Should I go Mediterranean or Nordic?
Tuesday, May 15, 2018. Author Dr Haran Sivapalan
Tuesday, May 15, 2018. Author Dr Haran Sivapalan
Sun, sand and… centenarians. Located 200 miles off the coast of mainland Italy, the island of Sardinia boasts fabulous weather, pristine beaches and an exceptionally high number of people who make it past 100 years old. Compared to the USA, the Ogliastra and Nuoro regions of central Sardinia are home to almost ten times as many centenarians per capita.
As such, the area has been designated one of five ‘Blue Zones' – regions in the world distinguished by their remarkably high longevity. Analysis of these zones - a group which includes Okinawa in Japan, Loma Linda in California, the Nicoya Peninsula of Costa Rica and the Greek island of Ikaria - suggests there's no single secret to a long and vibrant life. Genetics, an active lifestyle, a strong family network and even religiosity all play a role. For residents of Sardinia, however, there's another life-prolonging factor to consider: diet.
Also popular in Spain, Greece, Cyprus, Croatia and Morocco, the Mediterranean diet has long been associated with myriad health benefits. People eating a diet rich in fruit, vegetables, fish, whole grains, legumes and olive oil, but low in red meat and high-fat dairy products, tend to live longer, have slimmer waistlines and are at reduced risk of cardiovascular disease, dementia, diabetes and certain cancers.
If cutting your risk of heart attack, stroke, and diabetes is your principal aim, the American Heart Association believes the Mediterranean diet is a superior alternative to low-fat diets. The PREDIMED study, an 8 year-long clinical trial based in Spain, for example, found that a Mediterranean diet was associated with a 49% greater reduction in risk of stroke and better improvements in control of blood sugar levels.
Of course, Sardinians are not the only people with healthy dinner plates. Swapping the warmth of the Med for the cooler waters of the Baltic and North Seas, you'll find a similarly varied and nutritious diet – The Nordic Diet. Like its Mediterranean counterpart, the Nordic diet is heavily plant-based, with plenty of fruits and berries, vegetables (especially cabbage and root vegetables) and whole-grain cereals. Fish also features on the menu, particularly fatty varieties such as herring, mackerel, and salmon. The Nordic diet is also differentiated by its use of canola (rapeseed) oil, instead of the Meditteranean's famous olive oil.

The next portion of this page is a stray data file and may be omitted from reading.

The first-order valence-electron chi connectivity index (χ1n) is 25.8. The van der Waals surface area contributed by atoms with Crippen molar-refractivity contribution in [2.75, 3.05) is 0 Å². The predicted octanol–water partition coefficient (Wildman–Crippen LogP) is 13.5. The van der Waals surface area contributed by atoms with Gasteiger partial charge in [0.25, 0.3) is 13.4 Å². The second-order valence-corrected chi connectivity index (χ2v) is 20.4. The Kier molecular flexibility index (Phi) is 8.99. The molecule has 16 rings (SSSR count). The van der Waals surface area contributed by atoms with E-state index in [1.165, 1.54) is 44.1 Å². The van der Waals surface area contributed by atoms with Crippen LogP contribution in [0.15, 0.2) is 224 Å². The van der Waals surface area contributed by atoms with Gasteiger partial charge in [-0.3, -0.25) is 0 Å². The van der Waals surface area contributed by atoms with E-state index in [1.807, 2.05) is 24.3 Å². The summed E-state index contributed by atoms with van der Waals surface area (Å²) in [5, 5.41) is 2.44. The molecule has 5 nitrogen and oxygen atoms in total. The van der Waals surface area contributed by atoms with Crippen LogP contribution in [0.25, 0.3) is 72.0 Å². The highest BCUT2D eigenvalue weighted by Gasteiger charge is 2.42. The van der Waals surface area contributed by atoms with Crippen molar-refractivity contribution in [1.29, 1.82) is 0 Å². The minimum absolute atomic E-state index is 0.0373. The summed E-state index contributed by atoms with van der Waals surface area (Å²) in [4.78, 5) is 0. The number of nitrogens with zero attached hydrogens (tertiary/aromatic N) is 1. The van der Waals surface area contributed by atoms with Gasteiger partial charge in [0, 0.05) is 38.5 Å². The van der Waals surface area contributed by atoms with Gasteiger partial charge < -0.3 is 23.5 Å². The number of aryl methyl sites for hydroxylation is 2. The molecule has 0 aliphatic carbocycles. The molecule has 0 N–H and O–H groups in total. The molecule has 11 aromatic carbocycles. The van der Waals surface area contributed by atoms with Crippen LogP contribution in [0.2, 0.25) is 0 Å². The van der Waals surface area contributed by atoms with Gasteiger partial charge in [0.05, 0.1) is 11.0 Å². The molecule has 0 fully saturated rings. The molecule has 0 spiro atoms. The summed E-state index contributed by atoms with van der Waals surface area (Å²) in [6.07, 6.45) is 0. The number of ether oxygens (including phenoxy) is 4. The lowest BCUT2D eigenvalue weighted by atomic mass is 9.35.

Unsurprisingly, given the similarities between the two diets, the Nordic diet also has proven health benefits. On this note, the NORDIET trial showed that people with high blood cholesterol levels who ate ‘like a Viking' had improved blood cholesterol and lipid profiles, better insulin sensitivity, and lower blood pressure.
There isn't a "bad" choice here.
Recently, the World Health Organisation (WHO) reviewed interventions across Europe based on either Mediterranean or Nordic diets. Both diets led to favorable effects on blood triglyceride levels, obesity rates, and risks of cardiovascular disease and diabetes.
One factor that unites both diets, in addition to being low in processed foods, saturated fat, and sugar, is their high content of monounsaturated fatty acids (MUFAs).
MUFAs are considered beneficial for cardiovascular health as they help reduce levels of ‘bad' LDL cholesterol in the blood, lower blood pressure, and aid weight loss. This is particularly true when MUFAs are consumed in place of saturated fats.
So, whether its Mediterranean style olive oil, Nordic style canola oil, or other high-MUFA oils such as safflower or peanut, try to substitute these for butter and animal lard.
As part of a healthy lifestyle, most people stand to benefit from a Mediterranean or Nordic style diet. Depending on your genes, however, you may even get enhanced benefits from adopting these diets. This is a prime example of what's called a ‘gene-diet interaction.' An example of this is PPARG, which is a gene that encodes a protein receptor to regulate fat metabolism, insulin function, and fat deposition.
If you're one of the 13% of people who carry one or two copies of the G allele of the PPARG gene, research suggests you are more likely to put on weight, carry excessive amounts of fat around the abdomen, and be at higher risk of diabetes.
If such G allele carriers adhere to a Mediterranean-style diet, they appear to be protected against an expanding waistline and have better insulin sensitivity and blood lipid levels.
Why is this the case? It's not completely clear, but the answer may lie in the high MUFA content of Mediterranean (and Nordic) diets. MUFAs may bind to and activate the PPARG protein, thereby favorably altering fat and carbohydrate metabolism.
Another important gene-diet interaction involves the MTFHR gene which plays a role in folate (Vitamin B9) metabolism and helps to control levels of homocysteine, a molecule in the bloodstream linked to poor cardiovascular health. As the ATTICA study suggests, depending on which version of the MTFHR gene a person carries, they may experience greater reductions in homocysteine levels in response to a Mediterranean or Nordic style diet.
So, just as your genes undoubtedly influence whether or not you're likely to live until 100, they also affect your response to foods.
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